Artificial Intelligence, Health Tech

Healthcare execs going all-in on AI, survey shows

The survey, conducted by Optum, shows that healthcare executives’ confidence in AI is high, and most expect to soon see cost savings from implementing the technology. Further, a majority are looking to hire talent with experience developing AI.

Not only do a majority of healthcare organizations currently have an artificial intelligence strategy in place, more than half (59%) believe AI will deliver tangible cost savings within three years, according to a new survey from healthcare services group Optum.

Confidence in AI and its potential to improve healthcare operations and services is surging, as hospitals increasingly invest in these technologies and see returns. About 83% of the executives surveyed said their organization has an AI strategy in place, and another 15% are planning on creating one. The third annual survey polled 500 senior healthcare executives from hospitals, health plans, life sciences organizations and employers.

The Covid-19 pandemic has further spurred investment in AI, with 56% of executive saying they accelerated or expanded their AI deployment timelines in response to the public health crisis. Of those who reported being in the late stages of AI deployment, 51% believe they’ll see a return on their investments faster due to their pandemic response. But 68% of respondents in both the early and middle stages of deployment said that it’ll take them longer to see a return on their AI investments amid the Covid-19 crisis or that the pandemic had no impact on their timeline.

Healthcare executives said that the greatest positive impact of their investment in AI will be improving health outcomes and the patient experience. The top three applications executives plan to tap AI for are monitoring data from Internet of Things devices, such as wearable technology (40%); assigning codes for accurate diagnosis and reimbursement (37%); and accelerating research for new therapeutic or clinical discoveries (37%).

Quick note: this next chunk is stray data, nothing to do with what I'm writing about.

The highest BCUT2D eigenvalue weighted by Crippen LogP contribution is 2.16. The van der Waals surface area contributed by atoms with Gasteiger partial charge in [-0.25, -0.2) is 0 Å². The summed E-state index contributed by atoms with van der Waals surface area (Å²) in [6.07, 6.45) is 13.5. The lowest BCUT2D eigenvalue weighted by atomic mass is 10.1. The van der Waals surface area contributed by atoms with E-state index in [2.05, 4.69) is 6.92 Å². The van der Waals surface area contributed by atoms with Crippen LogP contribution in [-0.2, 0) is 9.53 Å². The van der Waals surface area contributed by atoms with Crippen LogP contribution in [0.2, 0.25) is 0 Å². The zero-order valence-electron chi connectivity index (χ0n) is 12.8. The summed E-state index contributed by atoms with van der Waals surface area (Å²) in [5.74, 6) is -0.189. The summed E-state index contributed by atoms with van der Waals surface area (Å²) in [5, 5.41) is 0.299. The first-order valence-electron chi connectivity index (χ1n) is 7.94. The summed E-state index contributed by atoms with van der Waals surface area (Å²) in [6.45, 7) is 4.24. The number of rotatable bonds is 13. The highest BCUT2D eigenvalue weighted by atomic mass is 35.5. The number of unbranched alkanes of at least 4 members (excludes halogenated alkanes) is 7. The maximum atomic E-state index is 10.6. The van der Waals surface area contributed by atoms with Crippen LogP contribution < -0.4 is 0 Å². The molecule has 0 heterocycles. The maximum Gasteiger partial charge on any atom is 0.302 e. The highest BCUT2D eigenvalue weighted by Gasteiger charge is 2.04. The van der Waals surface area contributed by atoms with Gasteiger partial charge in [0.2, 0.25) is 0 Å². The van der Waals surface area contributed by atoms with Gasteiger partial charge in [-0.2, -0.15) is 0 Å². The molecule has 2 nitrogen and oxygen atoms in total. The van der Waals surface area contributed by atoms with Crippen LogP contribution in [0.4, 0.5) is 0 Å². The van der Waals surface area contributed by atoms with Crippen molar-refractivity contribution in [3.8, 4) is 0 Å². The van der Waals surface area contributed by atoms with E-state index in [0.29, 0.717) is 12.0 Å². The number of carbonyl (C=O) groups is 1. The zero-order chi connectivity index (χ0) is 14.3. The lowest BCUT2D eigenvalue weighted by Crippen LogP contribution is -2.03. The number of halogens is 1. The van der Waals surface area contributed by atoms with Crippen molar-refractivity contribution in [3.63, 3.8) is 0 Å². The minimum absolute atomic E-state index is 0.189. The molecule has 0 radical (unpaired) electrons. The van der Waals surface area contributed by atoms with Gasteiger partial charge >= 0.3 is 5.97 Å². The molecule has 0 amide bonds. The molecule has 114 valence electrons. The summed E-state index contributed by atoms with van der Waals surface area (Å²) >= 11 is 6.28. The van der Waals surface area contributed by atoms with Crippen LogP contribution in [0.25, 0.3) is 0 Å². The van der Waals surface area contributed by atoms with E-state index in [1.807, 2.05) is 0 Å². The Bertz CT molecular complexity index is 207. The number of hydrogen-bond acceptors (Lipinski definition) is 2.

As evidence grows that an individual’s health is impacted by a wide array of social factors, such as homelessness and food insecurity, healthcare organizations are working to combine that data with EHR and claims data to deepen their understanding of the populations they serve. Executives are seeing the value of using AI to interpret the large volume of information, and 59% of survey respondents said they have incorporated social determinants of health data into their AI plans to improve predictions about future health needs of their patient populations.

But healthcare executives have also expressed some doubts about AI, with 73% citing a lack of transparency in how the data is used or how the technology makes decisions. Another 69% said that the role of humans in the decision-making process is unclear, which is a cause for concern.

sponsored content

A Deep-dive Into Specialty Pharma

A specialty drug is a class of prescription medications used to treat complex, chronic or rare medical conditions. Although this classification was originally intended to define the treatment of rare, also termed “orphan” diseases, affecting fewer than 200,000 people in the US, more recently, specialty drugs have emerged as the cornerstone of treatment for chronic and complex diseases such as cancer, autoimmune conditions, diabetes, hepatitis C, and HIV/AIDS.

Looking ahead, 95% of healthcare executives said hiring talent with AI experience is a priority. While 51% are interested in hiring employees who can develop AI, 49% want employees who can apply the results.

“The need for skilled analytic talent in healthcare has never been greater,” said Steve Griffiths, COO of Optum Enterprise Analytics in a press release. “The growing strategic importance of AI means that organizations need to ensure access to this skillset, either by growing their own analytic teams or seeking out experienced partners.”

Photo: mrspopman, Getty Images